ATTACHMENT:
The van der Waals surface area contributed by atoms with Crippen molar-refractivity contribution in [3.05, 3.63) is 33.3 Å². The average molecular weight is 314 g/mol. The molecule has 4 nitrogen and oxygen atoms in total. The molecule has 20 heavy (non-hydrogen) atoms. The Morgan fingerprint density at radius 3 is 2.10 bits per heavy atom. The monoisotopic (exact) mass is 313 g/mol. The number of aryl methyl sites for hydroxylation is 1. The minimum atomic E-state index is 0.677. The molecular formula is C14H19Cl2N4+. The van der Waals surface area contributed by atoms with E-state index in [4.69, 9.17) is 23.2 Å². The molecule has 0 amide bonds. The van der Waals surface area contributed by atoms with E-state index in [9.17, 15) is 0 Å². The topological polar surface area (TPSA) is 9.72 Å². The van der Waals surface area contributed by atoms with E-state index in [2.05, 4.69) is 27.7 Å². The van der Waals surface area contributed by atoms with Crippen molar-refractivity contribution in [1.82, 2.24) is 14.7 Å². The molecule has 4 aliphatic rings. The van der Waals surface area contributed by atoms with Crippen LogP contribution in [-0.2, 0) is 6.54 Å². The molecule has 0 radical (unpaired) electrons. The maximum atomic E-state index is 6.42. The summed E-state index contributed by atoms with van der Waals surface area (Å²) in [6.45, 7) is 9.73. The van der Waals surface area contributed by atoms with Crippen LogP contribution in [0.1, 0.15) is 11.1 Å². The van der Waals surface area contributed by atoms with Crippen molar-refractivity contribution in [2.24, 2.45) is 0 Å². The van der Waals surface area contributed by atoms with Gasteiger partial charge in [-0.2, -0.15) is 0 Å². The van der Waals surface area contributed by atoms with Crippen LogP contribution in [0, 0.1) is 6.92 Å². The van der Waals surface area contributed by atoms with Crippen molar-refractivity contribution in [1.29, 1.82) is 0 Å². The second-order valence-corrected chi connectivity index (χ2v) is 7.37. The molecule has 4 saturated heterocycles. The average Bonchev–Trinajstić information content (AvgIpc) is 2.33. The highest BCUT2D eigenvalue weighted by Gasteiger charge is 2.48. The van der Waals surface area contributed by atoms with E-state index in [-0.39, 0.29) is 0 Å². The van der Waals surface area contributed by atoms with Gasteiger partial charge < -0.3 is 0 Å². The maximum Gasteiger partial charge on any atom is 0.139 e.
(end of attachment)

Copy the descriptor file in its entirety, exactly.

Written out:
The van der Waals surface area contributed by atoms with Crippen molar-refractivity contribution in [3.05, 3.63) is 33.3 Å². The average molecular weight is 314 g/mol. The molecule has 4 nitrogen and oxygen atoms in total. The molecule has 20 heavy (non-hydrogen) atoms. The Morgan fingerprint density at radius 3 is 2.10 bits per heavy atom. The monoisotopic (exact) mass is 313 g/mol. The number of aryl methyl sites for hydroxylation is 1. The minimum atomic E-state index is 0.677. The molecular formula is C14H19Cl2N4+. The van der Waals surface area contributed by atoms with E-state index in [4.69, 9.17) is 23.2 Å². The molecule has 0 amide bonds. The van der Waals surface area contributed by atoms with E-state index in [9.17, 15) is 0 Å². The topological polar surface area (TPSA) is 9.72 Å². The van der Waals surface area contributed by atoms with E-state index in [2.05, 4.69) is 27.7 Å². The van der Waals surface area contributed by atoms with Crippen molar-refractivity contribution in [1.82, 2.24) is 14.7 Å². The molecule has 4 aliphatic rings. The van der Waals surface area contributed by atoms with Crippen LogP contribution in [-0.2, 0) is 6.54 Å². The molecule has 0 radical (unpaired) electrons. The maximum atomic E-state index is 6.42. The summed E-state index contributed by atoms with van der Waals surface area (Å²) in [6.45, 7) is 9.73. The van der Waals surface area contributed by atoms with Crippen LogP contribution in [0.1, 0.15) is 11.1 Å². The van der Waals surface area contributed by atoms with Crippen molar-refractivity contribution in [2.24, 2.45) is 0 Å². The van der Waals surface area contributed by atoms with Gasteiger partial charge in [-0.2, -0.15) is 0 Å². The van der Waals surface area contributed by atoms with Crippen LogP contribution in [0, 0.1) is 6.92 Å². The van der Waals surface area contributed by atoms with Crippen molar-refractivity contribution in [1.29, 1.82) is 0 Å². The second-order valence-corrected chi connectivity index (χ2v) is 7.37. The molecule has 4 saturated heterocycles. The average Bonchev–Trinajstić information content (AvgIpc) is 2.33. The highest BCUT2D eigenvalue weighted by Gasteiger charge is 2.48. The van der Waals surface area contributed by atoms with E-state index in [-0.39, 0.29) is 0 Å². The van der Waals surface area contributed by atoms with Gasteiger partial charge < -0.3 is 0 Å². The maximum Gasteiger partial charge on any atom is 0.139 e.